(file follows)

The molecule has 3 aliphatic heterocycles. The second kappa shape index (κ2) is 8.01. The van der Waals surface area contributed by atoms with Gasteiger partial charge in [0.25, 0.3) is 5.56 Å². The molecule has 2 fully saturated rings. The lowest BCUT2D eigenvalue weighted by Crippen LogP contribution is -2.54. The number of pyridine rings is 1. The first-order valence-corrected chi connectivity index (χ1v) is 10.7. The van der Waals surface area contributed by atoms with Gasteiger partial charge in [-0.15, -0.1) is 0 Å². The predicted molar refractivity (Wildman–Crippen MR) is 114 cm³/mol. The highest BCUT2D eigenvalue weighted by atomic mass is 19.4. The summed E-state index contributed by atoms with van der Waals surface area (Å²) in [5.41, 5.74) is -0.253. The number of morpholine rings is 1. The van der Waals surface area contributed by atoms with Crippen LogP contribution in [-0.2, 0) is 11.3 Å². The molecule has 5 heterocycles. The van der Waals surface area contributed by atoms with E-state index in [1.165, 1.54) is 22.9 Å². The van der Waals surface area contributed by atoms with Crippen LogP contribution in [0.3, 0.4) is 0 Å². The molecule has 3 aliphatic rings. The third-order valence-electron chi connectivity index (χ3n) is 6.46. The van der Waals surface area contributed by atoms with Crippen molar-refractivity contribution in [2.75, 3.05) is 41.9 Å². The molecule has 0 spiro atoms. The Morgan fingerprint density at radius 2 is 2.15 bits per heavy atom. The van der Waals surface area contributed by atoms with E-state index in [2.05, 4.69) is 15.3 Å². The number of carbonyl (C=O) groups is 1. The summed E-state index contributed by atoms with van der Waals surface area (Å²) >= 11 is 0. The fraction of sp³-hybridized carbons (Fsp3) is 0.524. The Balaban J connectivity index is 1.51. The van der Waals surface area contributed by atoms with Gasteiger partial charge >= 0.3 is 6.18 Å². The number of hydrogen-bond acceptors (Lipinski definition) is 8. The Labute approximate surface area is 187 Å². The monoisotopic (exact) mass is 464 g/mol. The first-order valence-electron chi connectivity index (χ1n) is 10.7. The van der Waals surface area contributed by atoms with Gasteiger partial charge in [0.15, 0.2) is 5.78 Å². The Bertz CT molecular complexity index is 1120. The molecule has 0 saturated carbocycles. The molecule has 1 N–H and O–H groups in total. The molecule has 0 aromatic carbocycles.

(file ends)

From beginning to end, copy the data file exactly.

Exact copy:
The molecule has 3 aliphatic heterocycles. The second kappa shape index (κ2) is 8.01. The van der Waals surface area contributed by atoms with Gasteiger partial charge in [0.25, 0.3) is 5.56 Å². The molecule has 2 fully saturated rings. The lowest BCUT2D eigenvalue weighted by Crippen LogP contribution is -2.54. The number of pyridine rings is 1. The first-order valence-corrected chi connectivity index (χ1v) is 10.7. The van der Waals surface area contributed by atoms with Gasteiger partial charge in [-0.15, -0.1) is 0 Å². The predicted molar refractivity (Wildman–Crippen MR) is 114 cm³/mol. The highest BCUT2D eigenvalue weighted by atomic mass is 19.4. The summed E-state index contributed by atoms with van der Waals surface area (Å²) in [5.41, 5.74) is -0.253. The number of morpholine rings is 1. The van der Waals surface area contributed by atoms with Crippen LogP contribution in [-0.2, 0) is 11.3 Å². The molecule has 5 heterocycles. The van der Waals surface area contributed by atoms with E-state index in [1.165, 1.54) is 22.9 Å². The van der Waals surface area contributed by atoms with Crippen LogP contribution in [0.3, 0.4) is 0 Å². The molecule has 3 aliphatic rings. The third-order valence-electron chi connectivity index (χ3n) is 6.46. The van der Waals surface area contributed by atoms with Crippen molar-refractivity contribution in [2.75, 3.05) is 41.9 Å². The molecule has 0 spiro atoms. The Morgan fingerprint density at radius 2 is 2.15 bits per heavy atom. The van der Waals surface area contributed by atoms with E-state index in [2.05, 4.69) is 15.3 Å². The number of carbonyl (C=O) groups is 1. The summed E-state index contributed by atoms with van der Waals surface area (Å²) >= 11 is 0. The fraction of sp³-hybridized carbons (Fsp3) is 0.524. The Balaban J connectivity index is 1.51. The van der Waals surface area contributed by atoms with Gasteiger partial charge >= 0.3 is 6.18 Å². The number of hydrogen-bond acceptors (Lipinski definition) is 8. The Labute approximate surface area is 187 Å². The monoisotopic (exact) mass is 464 g/mol. The first-order valence-electron chi connectivity index (χ1n) is 10.7. The van der Waals surface area contributed by atoms with Gasteiger partial charge in [0.15, 0.2) is 5.78 Å². The Bertz CT molecular complexity index is 1120. The molecule has 0 saturated carbocycles. The molecule has 1 N–H and O–H groups in total. The molecule has 0 aromatic carbocycles.